A major problem with this proposal is that it doesn’t really ensure any representation for the parents of young children, especially young mothers. These are a group who are particularly poorly represented in the NZ parliament and, in fact, when you look at a lot of the key outcomes in our society (e.g., children are more likely to be living in households below the poverty line than basically any other group – especially those over 65 http://socialreport.msd.govt.nz/economic-standard-living/population-low-incomes.html ) then I think you have to question whether that under-representation is a good thing? This would just reenforce it.
Not that i'm saying Patrick was implying that :) he is awesome.
I agree Russell. It's ridiculous to make people feel like they're not pulling their weight for not wearing a specific type of clothing while cycling. At least they're on their bikes which is surely what we all want more people to do.
It's also pretty hot and humid up here in summer. You can't ride in Auckland for more than half an hour in summer without being too smelly for most work/social situations. Some men I know can't ride for more than ten minutes...
I wear lycra and bike shorts for the long rides, my normal clothes for the short rides. I wear a raincoat almost all the time in winter.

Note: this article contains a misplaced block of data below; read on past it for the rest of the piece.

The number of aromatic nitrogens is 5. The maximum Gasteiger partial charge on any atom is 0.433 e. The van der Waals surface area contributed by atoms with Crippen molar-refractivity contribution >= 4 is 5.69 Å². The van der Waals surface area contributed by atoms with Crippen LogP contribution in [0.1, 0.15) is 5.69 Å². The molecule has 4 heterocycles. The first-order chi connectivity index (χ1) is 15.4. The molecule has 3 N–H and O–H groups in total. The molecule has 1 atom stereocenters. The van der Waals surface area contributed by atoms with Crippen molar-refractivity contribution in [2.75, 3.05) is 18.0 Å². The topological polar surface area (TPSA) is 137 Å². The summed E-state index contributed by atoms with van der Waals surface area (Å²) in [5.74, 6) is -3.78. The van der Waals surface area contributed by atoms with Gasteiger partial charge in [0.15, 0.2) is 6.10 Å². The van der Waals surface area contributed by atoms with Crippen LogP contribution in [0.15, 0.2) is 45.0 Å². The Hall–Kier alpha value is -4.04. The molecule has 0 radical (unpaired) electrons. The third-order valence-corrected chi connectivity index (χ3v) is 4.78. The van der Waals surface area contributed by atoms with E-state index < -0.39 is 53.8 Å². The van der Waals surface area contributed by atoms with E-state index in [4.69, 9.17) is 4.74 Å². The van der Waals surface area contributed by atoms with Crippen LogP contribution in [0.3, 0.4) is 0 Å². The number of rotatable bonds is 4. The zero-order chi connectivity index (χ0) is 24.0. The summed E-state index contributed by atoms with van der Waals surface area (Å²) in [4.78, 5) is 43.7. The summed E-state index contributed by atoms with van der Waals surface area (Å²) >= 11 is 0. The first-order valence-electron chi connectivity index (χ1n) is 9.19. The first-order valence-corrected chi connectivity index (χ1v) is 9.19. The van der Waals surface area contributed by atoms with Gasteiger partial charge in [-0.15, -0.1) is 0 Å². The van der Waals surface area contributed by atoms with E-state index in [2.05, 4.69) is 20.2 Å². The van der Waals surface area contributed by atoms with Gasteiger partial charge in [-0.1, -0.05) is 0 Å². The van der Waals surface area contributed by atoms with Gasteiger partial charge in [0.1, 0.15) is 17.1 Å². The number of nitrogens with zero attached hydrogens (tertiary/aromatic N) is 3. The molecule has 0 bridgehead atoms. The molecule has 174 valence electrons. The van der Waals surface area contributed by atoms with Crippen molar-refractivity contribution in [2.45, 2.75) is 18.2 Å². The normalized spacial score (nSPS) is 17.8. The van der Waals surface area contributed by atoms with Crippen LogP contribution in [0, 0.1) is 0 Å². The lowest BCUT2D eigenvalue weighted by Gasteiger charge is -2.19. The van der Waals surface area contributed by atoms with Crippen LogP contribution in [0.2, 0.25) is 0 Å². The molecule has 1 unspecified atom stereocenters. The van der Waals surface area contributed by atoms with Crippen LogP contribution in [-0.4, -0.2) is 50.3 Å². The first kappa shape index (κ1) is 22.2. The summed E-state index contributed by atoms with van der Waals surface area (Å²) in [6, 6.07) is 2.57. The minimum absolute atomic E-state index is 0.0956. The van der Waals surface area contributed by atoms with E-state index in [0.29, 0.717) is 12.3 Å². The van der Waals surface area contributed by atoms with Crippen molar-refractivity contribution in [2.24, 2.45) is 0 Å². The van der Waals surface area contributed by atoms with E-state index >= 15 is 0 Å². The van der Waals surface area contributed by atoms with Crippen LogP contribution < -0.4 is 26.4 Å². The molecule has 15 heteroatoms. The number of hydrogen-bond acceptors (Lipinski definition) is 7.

I am currently wearing my tramping coat (and have been for 10 years) which comes down to mid thigh and is a bit of a pain in the ass. However, now that I have a full-time job, I might even splash out and buy a nice waist length windbreaker thing that is not so big and cumber some.
This isn't meant as a criticism of Frocks on Bikes in any way - they do great work and I understand that they appeal to a lot of women. BUT I do get a little bit tired of people sending the message that if you're a woman and you choose not to cycle in a frock/heels/make ups or even, heaven forbid, you wear lycra then you're letting down the cause.
Really what matters more than anything is that you get out and give it a go. lycra, shorts, jeans, a dress whatever you want to wear - it doesn't matter. there's safety in numbers, and so every time you cycle you're not just doing a good thing for the environment, congestion, your neighbour's lungs and the nation's health bill. You're also making cycling a little bit safer for everybody else out there.